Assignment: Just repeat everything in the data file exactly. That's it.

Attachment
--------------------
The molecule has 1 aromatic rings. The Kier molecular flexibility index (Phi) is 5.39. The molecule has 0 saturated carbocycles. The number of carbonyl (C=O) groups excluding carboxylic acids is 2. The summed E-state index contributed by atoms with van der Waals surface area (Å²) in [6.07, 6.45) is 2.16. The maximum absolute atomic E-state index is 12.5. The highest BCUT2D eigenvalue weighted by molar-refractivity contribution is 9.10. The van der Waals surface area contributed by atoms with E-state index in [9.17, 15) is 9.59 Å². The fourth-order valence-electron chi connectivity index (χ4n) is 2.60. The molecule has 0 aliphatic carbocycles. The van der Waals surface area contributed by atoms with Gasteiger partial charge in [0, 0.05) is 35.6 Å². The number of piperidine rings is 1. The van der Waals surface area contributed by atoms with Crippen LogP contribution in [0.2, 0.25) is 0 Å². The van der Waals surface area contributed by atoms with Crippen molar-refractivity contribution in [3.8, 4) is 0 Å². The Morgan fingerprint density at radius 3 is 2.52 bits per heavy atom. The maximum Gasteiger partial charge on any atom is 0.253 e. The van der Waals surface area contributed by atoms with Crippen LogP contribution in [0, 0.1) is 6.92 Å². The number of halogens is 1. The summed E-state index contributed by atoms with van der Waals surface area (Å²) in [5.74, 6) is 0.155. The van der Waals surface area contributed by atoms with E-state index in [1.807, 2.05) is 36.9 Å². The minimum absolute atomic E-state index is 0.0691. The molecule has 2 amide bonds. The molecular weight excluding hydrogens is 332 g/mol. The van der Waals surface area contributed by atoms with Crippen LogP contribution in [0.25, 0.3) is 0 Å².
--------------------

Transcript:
The molecule has 1 aromatic rings. The Kier molecular flexibility index (Phi) is 5.39. The molecule has 0 saturated carbocycles. The number of carbonyl (C=O) groups excluding carboxylic acids is 2. The summed E-state index contributed by atoms with van der Waals surface area (Å²) in [6.07, 6.45) is 2.16. The maximum absolute atomic E-state index is 12.5. The highest BCUT2D eigenvalue weighted by molar-refractivity contribution is 9.10. The van der Waals surface area contributed by atoms with E-state index in [9.17, 15) is 9.59 Å². The fourth-order valence-electron chi connectivity index (χ4n) is 2.60. The molecule has 0 aliphatic carbocycles. The van der Waals surface area contributed by atoms with Gasteiger partial charge in [0, 0.05) is 35.6 Å². The number of piperidine rings is 1. The van der Waals surface area contributed by atoms with Crippen LogP contribution in [0.2, 0.25) is 0 Å². The van der Waals surface area contributed by atoms with Crippen molar-refractivity contribution in [3.8, 4) is 0 Å². The Morgan fingerprint density at radius 3 is 2.52 bits per heavy atom. The maximum Gasteiger partial charge on any atom is 0.253 e. The van der Waals surface area contributed by atoms with Crippen LogP contribution in [0, 0.1) is 6.92 Å². The number of halogens is 1. The summed E-state index contributed by atoms with van der Waals surface area (Å²) in [5.74, 6) is 0.155. The van der Waals surface area contributed by atoms with E-state index in [1.807, 2.05) is 36.9 Å². The minimum absolute atomic E-state index is 0.0691. The molecule has 2 amide bonds. The molecular weight excluding hydrogens is 332 g/mol. The van der Waals surface area contributed by atoms with Crippen LogP contribution in [0.25, 0.3) is 0 Å².